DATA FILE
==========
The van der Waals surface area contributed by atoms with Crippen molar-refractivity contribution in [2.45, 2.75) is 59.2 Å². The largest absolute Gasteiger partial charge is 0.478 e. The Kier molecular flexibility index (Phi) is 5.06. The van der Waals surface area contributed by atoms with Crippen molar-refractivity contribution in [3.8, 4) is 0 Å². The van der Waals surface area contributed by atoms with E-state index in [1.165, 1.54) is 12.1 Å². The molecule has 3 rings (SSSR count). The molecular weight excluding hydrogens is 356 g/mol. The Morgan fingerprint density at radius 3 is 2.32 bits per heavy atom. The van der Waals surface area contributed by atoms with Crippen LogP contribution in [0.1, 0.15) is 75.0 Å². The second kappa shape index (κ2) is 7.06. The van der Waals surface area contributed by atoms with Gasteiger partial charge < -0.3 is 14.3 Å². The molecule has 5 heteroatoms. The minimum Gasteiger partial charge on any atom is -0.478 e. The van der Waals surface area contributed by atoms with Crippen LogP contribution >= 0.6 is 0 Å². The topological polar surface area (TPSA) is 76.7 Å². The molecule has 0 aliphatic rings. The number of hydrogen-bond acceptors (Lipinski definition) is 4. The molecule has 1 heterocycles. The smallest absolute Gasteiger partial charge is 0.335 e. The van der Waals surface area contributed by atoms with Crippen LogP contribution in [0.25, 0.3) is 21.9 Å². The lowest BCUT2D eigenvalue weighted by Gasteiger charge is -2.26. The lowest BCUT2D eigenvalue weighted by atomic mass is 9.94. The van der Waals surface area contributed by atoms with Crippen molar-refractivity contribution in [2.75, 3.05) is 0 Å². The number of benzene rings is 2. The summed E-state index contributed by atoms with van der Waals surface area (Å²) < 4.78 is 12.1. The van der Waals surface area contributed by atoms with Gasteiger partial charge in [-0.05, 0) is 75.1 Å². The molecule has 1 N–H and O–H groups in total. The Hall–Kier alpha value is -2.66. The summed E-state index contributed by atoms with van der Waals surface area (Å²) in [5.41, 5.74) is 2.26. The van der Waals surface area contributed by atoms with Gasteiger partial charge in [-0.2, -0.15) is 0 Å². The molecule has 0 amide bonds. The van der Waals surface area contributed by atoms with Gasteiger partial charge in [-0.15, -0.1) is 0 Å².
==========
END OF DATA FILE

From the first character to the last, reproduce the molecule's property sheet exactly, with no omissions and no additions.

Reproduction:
The van der Waals surface area contributed by atoms with Crippen molar-refractivity contribution in [2.45, 2.75) is 59.2 Å². The largest absolute Gasteiger partial charge is 0.478 e. The Kier molecular flexibility index (Phi) is 5.06. The van der Waals surface area contributed by atoms with Crippen molar-refractivity contribution in [3.8, 4) is 0 Å². The van der Waals surface area contributed by atoms with E-state index in [1.165, 1.54) is 12.1 Å². The molecule has 3 rings (SSSR count). The molecular weight excluding hydrogens is 356 g/mol. The Morgan fingerprint density at radius 3 is 2.32 bits per heavy atom. The van der Waals surface area contributed by atoms with Crippen LogP contribution in [0.1, 0.15) is 75.0 Å². The second kappa shape index (κ2) is 7.06. The van der Waals surface area contributed by atoms with Gasteiger partial charge < -0.3 is 14.3 Å². The molecule has 5 heteroatoms. The minimum Gasteiger partial charge on any atom is -0.478 e. The van der Waals surface area contributed by atoms with Crippen LogP contribution >= 0.6 is 0 Å². The topological polar surface area (TPSA) is 76.7 Å². The molecule has 0 aliphatic rings. The number of hydrogen-bond acceptors (Lipinski definition) is 4. The molecule has 1 heterocycles. The smallest absolute Gasteiger partial charge is 0.335 e. The van der Waals surface area contributed by atoms with Crippen LogP contribution in [0.25, 0.3) is 21.9 Å². The lowest BCUT2D eigenvalue weighted by Gasteiger charge is -2.26. The lowest BCUT2D eigenvalue weighted by atomic mass is 9.94. The van der Waals surface area contributed by atoms with Crippen molar-refractivity contribution in [2.75, 3.05) is 0 Å². The number of benzene rings is 2. The summed E-state index contributed by atoms with van der Waals surface area (Å²) < 4.78 is 12.1. The van der Waals surface area contributed by atoms with Gasteiger partial charge in [-0.05, 0) is 75.1 Å². The molecule has 1 N–H and O–H groups in total. The Hall–Kier alpha value is -2.66. The summed E-state index contributed by atoms with van der Waals surface area (Å²) in [5.41, 5.74) is 2.26. The van der Waals surface area contributed by atoms with Gasteiger partial charge in [-0.2, -0.15) is 0 Å². The molecule has 0 amide bonds. The van der Waals surface area contributed by atoms with Gasteiger partial charge in [-0.15, -0.1) is 0 Å².